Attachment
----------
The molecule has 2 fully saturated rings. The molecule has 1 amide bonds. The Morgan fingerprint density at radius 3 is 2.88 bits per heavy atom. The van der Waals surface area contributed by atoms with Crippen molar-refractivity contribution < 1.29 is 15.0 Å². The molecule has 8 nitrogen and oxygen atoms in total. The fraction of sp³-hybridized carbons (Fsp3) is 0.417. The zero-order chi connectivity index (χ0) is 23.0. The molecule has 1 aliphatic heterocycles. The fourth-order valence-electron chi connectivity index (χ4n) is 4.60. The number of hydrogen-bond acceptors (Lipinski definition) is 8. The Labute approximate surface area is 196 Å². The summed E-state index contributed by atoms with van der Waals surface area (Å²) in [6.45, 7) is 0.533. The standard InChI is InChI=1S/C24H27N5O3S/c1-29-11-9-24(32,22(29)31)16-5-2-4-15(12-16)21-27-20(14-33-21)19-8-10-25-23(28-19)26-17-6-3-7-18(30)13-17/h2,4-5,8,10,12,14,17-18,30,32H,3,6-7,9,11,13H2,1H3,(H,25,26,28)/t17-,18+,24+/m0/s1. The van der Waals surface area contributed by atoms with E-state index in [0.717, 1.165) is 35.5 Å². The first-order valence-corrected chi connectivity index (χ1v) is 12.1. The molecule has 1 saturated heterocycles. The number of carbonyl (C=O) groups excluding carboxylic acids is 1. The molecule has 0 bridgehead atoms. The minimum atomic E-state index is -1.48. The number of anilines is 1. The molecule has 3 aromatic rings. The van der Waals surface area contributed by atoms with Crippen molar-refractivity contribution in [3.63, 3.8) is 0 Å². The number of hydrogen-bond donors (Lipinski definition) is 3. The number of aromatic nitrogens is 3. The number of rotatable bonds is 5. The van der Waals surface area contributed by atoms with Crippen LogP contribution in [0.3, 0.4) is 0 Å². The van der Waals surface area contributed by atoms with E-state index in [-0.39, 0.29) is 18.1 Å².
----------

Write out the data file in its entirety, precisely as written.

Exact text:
The molecule has 2 fully saturated rings. The molecule has 1 amide bonds. The Morgan fingerprint density at radius 3 is 2.88 bits per heavy atom. The van der Waals surface area contributed by atoms with Crippen molar-refractivity contribution < 1.29 is 15.0 Å². The molecule has 8 nitrogen and oxygen atoms in total. The fraction of sp³-hybridized carbons (Fsp3) is 0.417. The zero-order chi connectivity index (χ0) is 23.0. The molecule has 1 aliphatic heterocycles. The fourth-order valence-electron chi connectivity index (χ4n) is 4.60. The number of hydrogen-bond acceptors (Lipinski definition) is 8. The Labute approximate surface area is 196 Å². The summed E-state index contributed by atoms with van der Waals surface area (Å²) in [6.45, 7) is 0.533. The standard InChI is InChI=1S/C24H27N5O3S/c1-29-11-9-24(32,22(29)31)16-5-2-4-15(12-16)21-27-20(14-33-21)19-8-10-25-23(28-19)26-17-6-3-7-18(30)13-17/h2,4-5,8,10,12,14,17-18,30,32H,3,6-7,9,11,13H2,1H3,(H,25,26,28)/t17-,18+,24+/m0/s1. The van der Waals surface area contributed by atoms with E-state index in [0.717, 1.165) is 35.5 Å². The first-order valence-corrected chi connectivity index (χ1v) is 12.1. The molecule has 1 saturated heterocycles. The number of carbonyl (C=O) groups excluding carboxylic acids is 1. The molecule has 0 bridgehead atoms. The minimum atomic E-state index is -1.48. The number of anilines is 1. The molecule has 3 aromatic rings. The van der Waals surface area contributed by atoms with Crippen molar-refractivity contribution in [3.63, 3.8) is 0 Å². The number of hydrogen-bond donors (Lipinski definition) is 3. The number of aromatic nitrogens is 3. The number of rotatable bonds is 5. The van der Waals surface area contributed by atoms with Crippen LogP contribution in [0.3, 0.4) is 0 Å². The van der Waals surface area contributed by atoms with E-state index in [-0.39, 0.29) is 18.1 Å².